We recently had the privilege of asking the dual songwriters of NYC-based indie-poppers Nemo a couple questions. We were pleasantly surprised at the often-hilarious results – we think you will be too.
Read a review of their debut album Signs of Life here[link to nemo review].
IC: How and when did the band come together?
Luke McCartney: Nemo was formed in November/December 2002. Dennis and I were playing in another band that had run its course, but we knew that we played very well together. We wanted to continue writing songs and felt that starting anew was a good place to begin.
Dennis Tyhacz: We were pretty excited with the results so we spent the better part of 2003 recording the “Signs of Life” LP, and we started playing shows in early 2004 as a four piece band.
IC: Why did you choose your name from 20,000 Leagues Under the Sea?
LM: It took awhile to find the name, but when we saw the name, it just stuck. I think name recognition is important so people remember who you are and what you sound like and identify the band name with the sound of the band. For example, when I think of Television, I can hear Tom Verlaines voice and distinctive guitar playing in my head. I also initially liked the metaphor of the band being at the helm of something new, like the Captain of the Nautilus.
DT: We thought the name “Nemo” was catchy and let’s be honest, it’s easy to remember. Half the time you go to see bands you’re like “What was that band called again?!”
IC: How do you write the songs, seeing as there are two songwriters?
DT: Some songs will start as guitar parts, or a melody, to which the other person will contribute, and in other cases a song might be fully conceived by Luke or I, then the other person will add a part (or parts) and make suggestions.
LM: But, no matter how little or great the other persons contribution is, it is an invaluable one and can be very integral to a song.
DT: In the liner notes you can see who basically wrote what particular song and who played the various instruments & it’s pretty true to that I’d say. Some of the songs were conceived of years before the record came out. Luke came up with the main riff to the “Signs of Life” title track in early 2002, maybe earlier, and that main part in “Swimming in the Rhine” I came up with in ’96 or 97 when I was still in college & listening to Mazzy Star. I was a big fan of David Roback’s slide playing. “Swimming” is alittle faster & alittle more intricate then what he’d do, but I was a big fan of those Mazzy Star LPs.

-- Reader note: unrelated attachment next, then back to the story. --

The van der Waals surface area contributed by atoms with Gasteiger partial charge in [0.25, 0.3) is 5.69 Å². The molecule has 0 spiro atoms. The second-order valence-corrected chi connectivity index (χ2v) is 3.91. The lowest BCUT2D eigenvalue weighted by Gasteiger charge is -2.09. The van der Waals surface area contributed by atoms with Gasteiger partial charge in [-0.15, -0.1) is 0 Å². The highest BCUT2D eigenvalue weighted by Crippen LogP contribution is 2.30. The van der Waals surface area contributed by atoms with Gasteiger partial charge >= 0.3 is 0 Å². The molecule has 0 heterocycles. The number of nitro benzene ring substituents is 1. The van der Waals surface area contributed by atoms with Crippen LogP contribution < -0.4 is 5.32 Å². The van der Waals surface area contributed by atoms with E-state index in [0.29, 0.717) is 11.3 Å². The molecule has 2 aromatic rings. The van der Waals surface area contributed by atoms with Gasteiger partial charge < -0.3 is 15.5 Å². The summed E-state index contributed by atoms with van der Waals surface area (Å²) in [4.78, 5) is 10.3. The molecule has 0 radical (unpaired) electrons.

IC: Do the two of you write the parts for all the instruments, or do you let others who aren’t ‘in the band’ write the parts?
DT: Well, Luke & I basically recorded all of the vocals & instruments on the record, and Chris Plyem laid down all of the live drum parts, except for “Harbor” on which I did a primitive drum-beat then we delayed it. Nemo is definitely Luke & myself, but Chris really deserves credit for carrying the songs with his amazing drum parts, and his parts definitely gave the songs the ‘energy’ they needed. We’d give him a suggestion about what kind of tempo we’d want, and then he’d blow us away, basically.
LM: He took them to a place we couldn’t conceive.
DT: As far as the instrumentation goes, it’s 100% Luke & myself. The Fender VI, the guitars, basses, keyboards, the glockenspiel, the experimental sounds, feedback, sleigh bells, basically all of it.
IC: Do both of you write lyrics?
DT: Yes, we both come up with the lyrics on our own for the most part, but I think on “Harbor” we actually pieced the lyrics together line by line. Luke would come up with great vocal & lyrical parts for stuff and I think he had a notebook full of lyrics. Some of my lyrics were from years before. The lyrics for “Hampshire Brush” I wrote probably back in the late 90’s, whereas “The Chariot” I wrote pretty much with the song’s recording. Same with “Aviator”.
IC: Some of your songs are very short- how do you determine when a song is ‘done’?
LM: Actually, I think we were pretty surprised at how short some of the songs were when we finished recording them because prior to and during the recording, we didn’t really pay too much attention to how long they were. When you’re recording and you really get into a song, listening to the mix hundreds of times over, you tend to lose track of time. I think we felt that each song had all its fundamental parts and didn’t need anything extra, so essentially my answer would be that they just felt done.